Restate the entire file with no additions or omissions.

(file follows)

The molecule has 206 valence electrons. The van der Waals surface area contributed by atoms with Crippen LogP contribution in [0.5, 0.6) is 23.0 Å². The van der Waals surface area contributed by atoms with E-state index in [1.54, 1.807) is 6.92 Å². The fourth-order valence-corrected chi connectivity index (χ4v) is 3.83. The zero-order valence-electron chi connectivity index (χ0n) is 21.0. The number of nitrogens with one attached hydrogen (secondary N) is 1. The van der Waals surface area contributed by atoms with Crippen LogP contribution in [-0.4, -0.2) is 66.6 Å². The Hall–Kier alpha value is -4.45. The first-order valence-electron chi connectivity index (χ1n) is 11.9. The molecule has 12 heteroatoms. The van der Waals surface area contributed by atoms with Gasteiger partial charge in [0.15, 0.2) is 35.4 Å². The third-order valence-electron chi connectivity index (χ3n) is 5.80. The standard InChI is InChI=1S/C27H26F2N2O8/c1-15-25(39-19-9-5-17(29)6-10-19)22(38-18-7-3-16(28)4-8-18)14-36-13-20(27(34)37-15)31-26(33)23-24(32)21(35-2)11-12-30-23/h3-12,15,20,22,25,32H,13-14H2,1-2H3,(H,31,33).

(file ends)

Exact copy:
The molecule has 206 valence electrons. The van der Waals surface area contributed by atoms with Crippen LogP contribution in [0.5, 0.6) is 23.0 Å². The van der Waals surface area contributed by atoms with E-state index in [1.54, 1.807) is 6.92 Å². The fourth-order valence-corrected chi connectivity index (χ4v) is 3.83. The zero-order valence-electron chi connectivity index (χ0n) is 21.0. The number of nitrogens with one attached hydrogen (secondary N) is 1. The van der Waals surface area contributed by atoms with Crippen LogP contribution in [-0.4, -0.2) is 66.6 Å². The Hall–Kier alpha value is -4.45. The first-order valence-electron chi connectivity index (χ1n) is 11.9. The molecule has 12 heteroatoms. The van der Waals surface area contributed by atoms with Gasteiger partial charge in [0.15, 0.2) is 35.4 Å². The third-order valence-electron chi connectivity index (χ3n) is 5.80. The standard InChI is InChI=1S/C27H26F2N2O8/c1-15-25(39-19-9-5-17(29)6-10-19)22(38-18-7-3-16(28)4-8-18)14-36-13-20(27(34)37-15)31-26(33)23-24(32)21(35-2)11-12-30-23/h3-12,15,20,22,25,32H,13-14H2,1-2H3,(H,31,33).